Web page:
Differences in the Biosynthesis and Localization of the Fibronectin Receptor in Normal and Transformed Cultured Human Cells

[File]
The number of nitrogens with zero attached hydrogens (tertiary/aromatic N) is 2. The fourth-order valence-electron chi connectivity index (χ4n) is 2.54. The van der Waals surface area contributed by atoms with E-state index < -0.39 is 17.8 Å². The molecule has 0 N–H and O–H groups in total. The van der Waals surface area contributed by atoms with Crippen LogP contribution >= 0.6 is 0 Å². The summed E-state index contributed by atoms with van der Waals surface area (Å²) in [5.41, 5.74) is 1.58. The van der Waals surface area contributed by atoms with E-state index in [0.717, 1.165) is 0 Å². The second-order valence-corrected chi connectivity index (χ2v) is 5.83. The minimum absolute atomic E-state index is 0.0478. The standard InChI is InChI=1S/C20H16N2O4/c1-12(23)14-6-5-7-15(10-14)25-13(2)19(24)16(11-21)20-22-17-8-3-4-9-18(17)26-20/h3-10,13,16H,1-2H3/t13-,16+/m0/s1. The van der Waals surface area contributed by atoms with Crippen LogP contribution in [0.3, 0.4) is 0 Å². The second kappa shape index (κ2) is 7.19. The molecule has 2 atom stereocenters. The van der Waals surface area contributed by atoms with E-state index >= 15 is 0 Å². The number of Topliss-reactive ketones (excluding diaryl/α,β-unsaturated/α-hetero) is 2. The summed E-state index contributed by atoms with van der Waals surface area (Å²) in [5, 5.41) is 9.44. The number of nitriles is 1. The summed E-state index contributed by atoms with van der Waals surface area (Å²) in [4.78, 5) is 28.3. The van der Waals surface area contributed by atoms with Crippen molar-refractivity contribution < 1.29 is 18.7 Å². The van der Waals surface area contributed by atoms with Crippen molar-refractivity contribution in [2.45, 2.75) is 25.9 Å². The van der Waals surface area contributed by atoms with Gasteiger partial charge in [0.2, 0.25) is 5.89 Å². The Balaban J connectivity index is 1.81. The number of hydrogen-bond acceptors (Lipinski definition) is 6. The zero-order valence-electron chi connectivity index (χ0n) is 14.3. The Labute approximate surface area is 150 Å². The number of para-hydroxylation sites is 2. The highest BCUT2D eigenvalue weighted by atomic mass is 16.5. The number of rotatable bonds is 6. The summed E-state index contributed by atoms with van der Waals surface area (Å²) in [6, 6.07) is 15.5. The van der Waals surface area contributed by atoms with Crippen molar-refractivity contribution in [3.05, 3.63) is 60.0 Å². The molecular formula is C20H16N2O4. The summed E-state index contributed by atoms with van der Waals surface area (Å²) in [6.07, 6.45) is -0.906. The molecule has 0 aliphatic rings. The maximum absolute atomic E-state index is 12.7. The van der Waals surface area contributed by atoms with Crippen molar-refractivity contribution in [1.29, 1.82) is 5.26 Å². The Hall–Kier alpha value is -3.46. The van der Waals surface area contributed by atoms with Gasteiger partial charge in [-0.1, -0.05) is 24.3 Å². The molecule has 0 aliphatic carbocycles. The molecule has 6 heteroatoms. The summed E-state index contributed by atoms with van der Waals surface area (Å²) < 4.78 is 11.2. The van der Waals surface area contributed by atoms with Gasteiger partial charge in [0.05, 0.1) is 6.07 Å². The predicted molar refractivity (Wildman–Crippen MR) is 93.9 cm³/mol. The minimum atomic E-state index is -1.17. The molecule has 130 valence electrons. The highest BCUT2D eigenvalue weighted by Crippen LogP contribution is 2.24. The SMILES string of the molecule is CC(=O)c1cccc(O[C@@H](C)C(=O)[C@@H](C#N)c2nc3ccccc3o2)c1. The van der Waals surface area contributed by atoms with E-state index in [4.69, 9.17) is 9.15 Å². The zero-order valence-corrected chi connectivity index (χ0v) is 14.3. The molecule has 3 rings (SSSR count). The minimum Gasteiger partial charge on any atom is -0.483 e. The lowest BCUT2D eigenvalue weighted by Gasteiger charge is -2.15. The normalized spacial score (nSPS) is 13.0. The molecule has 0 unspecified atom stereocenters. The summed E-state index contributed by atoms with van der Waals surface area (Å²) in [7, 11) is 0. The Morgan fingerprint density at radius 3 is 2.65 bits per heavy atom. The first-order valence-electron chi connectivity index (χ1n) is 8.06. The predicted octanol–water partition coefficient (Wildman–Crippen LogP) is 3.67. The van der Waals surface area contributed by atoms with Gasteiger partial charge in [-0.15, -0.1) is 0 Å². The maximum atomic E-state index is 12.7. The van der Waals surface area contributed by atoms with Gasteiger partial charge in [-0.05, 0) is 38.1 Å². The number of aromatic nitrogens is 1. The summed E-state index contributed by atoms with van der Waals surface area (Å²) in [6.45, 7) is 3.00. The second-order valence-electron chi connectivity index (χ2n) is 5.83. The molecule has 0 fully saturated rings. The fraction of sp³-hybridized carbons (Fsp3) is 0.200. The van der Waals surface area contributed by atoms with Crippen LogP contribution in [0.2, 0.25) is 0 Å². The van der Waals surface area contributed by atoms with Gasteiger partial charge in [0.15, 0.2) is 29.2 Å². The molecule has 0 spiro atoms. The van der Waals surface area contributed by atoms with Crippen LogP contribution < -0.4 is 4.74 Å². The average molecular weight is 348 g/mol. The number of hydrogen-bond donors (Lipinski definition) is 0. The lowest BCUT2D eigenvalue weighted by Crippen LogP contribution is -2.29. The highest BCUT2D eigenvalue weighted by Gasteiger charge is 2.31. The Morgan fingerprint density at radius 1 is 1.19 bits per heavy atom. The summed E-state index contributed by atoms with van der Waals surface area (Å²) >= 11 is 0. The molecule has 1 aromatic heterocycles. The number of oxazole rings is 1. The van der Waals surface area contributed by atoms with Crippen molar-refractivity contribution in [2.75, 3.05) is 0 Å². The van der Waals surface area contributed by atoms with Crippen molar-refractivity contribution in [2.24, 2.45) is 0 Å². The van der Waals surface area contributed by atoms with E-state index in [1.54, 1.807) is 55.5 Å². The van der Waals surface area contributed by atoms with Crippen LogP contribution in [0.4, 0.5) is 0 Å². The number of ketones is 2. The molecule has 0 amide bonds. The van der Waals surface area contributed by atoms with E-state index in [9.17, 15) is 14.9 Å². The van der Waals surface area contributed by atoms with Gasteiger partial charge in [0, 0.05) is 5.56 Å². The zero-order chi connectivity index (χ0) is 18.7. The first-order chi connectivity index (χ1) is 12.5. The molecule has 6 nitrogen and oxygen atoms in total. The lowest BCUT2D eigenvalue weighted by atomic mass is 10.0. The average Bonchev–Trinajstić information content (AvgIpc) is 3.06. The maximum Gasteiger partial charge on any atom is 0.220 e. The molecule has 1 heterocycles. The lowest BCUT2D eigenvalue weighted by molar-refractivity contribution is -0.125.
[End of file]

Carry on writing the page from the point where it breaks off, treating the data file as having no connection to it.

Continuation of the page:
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We examined the biosynthesis and localization of the fibronectin receptor integrin from normal and transformed cultured human cells. Normal cells required a minimum of 20 h for the biosynthesis of completely mature fibronectin-receptor β-subunit, while transformed cells required only 6-8 h. There was a correspondingly major decrease in the amount of the intracellular β-chain precursor in the transformants. Immunostaining of normal fibroblastic cells with monoclonal antibodies indicated that both α- and β-polypeptides of the fibronectin receptor are localized in cell surface streaks and focal contact areas. In contrast, both subunits lacked this clustering and had a more diffuse distribution on the surfaces of transformed cells, even though quantitative immunofluorescence experiments indicated that similar or larger amounts of each subunit were present on a per cell basis. Both immunostaining and biochemical analyses also indicated the presence of a relatively large intracellular pool of β-polypeptides in normal fibroblasts that is not present in transformed cells. There was no major transformation-dependent change in total quantities of mature fibronectin receptor subunit expressed and inserted into the plasma membrane, when normalized to total protein synthesis. Our results indicate that malignant transformation of cultured human cells results in altered localization and processing of the fibronectin receptor. Such changes involving pathways of crucial cell surface molecules may contribute to alterations in their interactions with extracellular macromolecules, including during the process of cellular invasion. © 1990, American Association for Cancer Research. All rights reserved.

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